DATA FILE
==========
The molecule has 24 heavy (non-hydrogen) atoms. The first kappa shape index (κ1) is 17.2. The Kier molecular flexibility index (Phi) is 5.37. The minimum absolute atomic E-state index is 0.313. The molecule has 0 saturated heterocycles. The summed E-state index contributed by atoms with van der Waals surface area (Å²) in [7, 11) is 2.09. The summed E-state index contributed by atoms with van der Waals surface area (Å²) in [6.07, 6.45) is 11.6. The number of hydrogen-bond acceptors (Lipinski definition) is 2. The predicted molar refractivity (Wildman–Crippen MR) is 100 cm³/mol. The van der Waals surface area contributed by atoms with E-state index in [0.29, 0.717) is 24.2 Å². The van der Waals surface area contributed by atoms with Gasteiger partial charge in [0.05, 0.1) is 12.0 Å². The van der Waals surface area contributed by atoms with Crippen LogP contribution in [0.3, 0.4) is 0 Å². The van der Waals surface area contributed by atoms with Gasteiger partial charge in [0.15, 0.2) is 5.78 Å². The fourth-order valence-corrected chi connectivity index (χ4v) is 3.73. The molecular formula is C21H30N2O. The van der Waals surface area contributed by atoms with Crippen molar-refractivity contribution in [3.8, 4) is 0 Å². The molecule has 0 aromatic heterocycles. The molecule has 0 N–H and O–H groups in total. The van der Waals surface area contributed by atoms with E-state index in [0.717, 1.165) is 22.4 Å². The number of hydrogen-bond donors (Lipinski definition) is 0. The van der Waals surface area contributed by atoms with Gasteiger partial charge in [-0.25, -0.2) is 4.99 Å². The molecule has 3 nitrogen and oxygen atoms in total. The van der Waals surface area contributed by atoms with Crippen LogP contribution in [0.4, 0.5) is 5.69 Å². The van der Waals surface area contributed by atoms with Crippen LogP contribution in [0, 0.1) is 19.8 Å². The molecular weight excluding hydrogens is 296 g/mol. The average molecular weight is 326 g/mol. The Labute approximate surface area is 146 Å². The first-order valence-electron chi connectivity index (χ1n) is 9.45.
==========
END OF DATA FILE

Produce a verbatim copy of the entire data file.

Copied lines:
The molecule has 24 heavy (non-hydrogen) atoms. The first kappa shape index (κ1) is 17.2. The Kier molecular flexibility index (Phi) is 5.37. The minimum absolute atomic E-state index is 0.313. The molecule has 0 saturated heterocycles. The summed E-state index contributed by atoms with van der Waals surface area (Å²) in [7, 11) is 2.09. The summed E-state index contributed by atoms with van der Waals surface area (Å²) in [6.07, 6.45) is 11.6. The number of hydrogen-bond acceptors (Lipinski definition) is 2. The predicted molar refractivity (Wildman–Crippen MR) is 100 cm³/mol. The van der Waals surface area contributed by atoms with E-state index in [0.29, 0.717) is 24.2 Å². The van der Waals surface area contributed by atoms with Gasteiger partial charge in [0.05, 0.1) is 12.0 Å². The van der Waals surface area contributed by atoms with Crippen LogP contribution in [0.3, 0.4) is 0 Å². The van der Waals surface area contributed by atoms with Gasteiger partial charge in [0.15, 0.2) is 5.78 Å². The fourth-order valence-corrected chi connectivity index (χ4v) is 3.73. The molecular formula is C21H30N2O. The van der Waals surface area contributed by atoms with Crippen molar-refractivity contribution in [3.8, 4) is 0 Å². The molecule has 0 aromatic heterocycles. The molecule has 0 N–H and O–H groups in total. The van der Waals surface area contributed by atoms with E-state index in [0.717, 1.165) is 22.4 Å². The number of hydrogen-bond donors (Lipinski definition) is 0. The van der Waals surface area contributed by atoms with Gasteiger partial charge in [-0.25, -0.2) is 4.99 Å². The molecule has 3 nitrogen and oxygen atoms in total. The van der Waals surface area contributed by atoms with Crippen LogP contribution in [0.4, 0.5) is 5.69 Å². The van der Waals surface area contributed by atoms with Crippen LogP contribution in [0, 0.1) is 19.8 Å². The molecular weight excluding hydrogens is 296 g/mol. The average molecular weight is 326 g/mol. The Labute approximate surface area is 146 Å². The first-order valence-electron chi connectivity index (χ1n) is 9.45.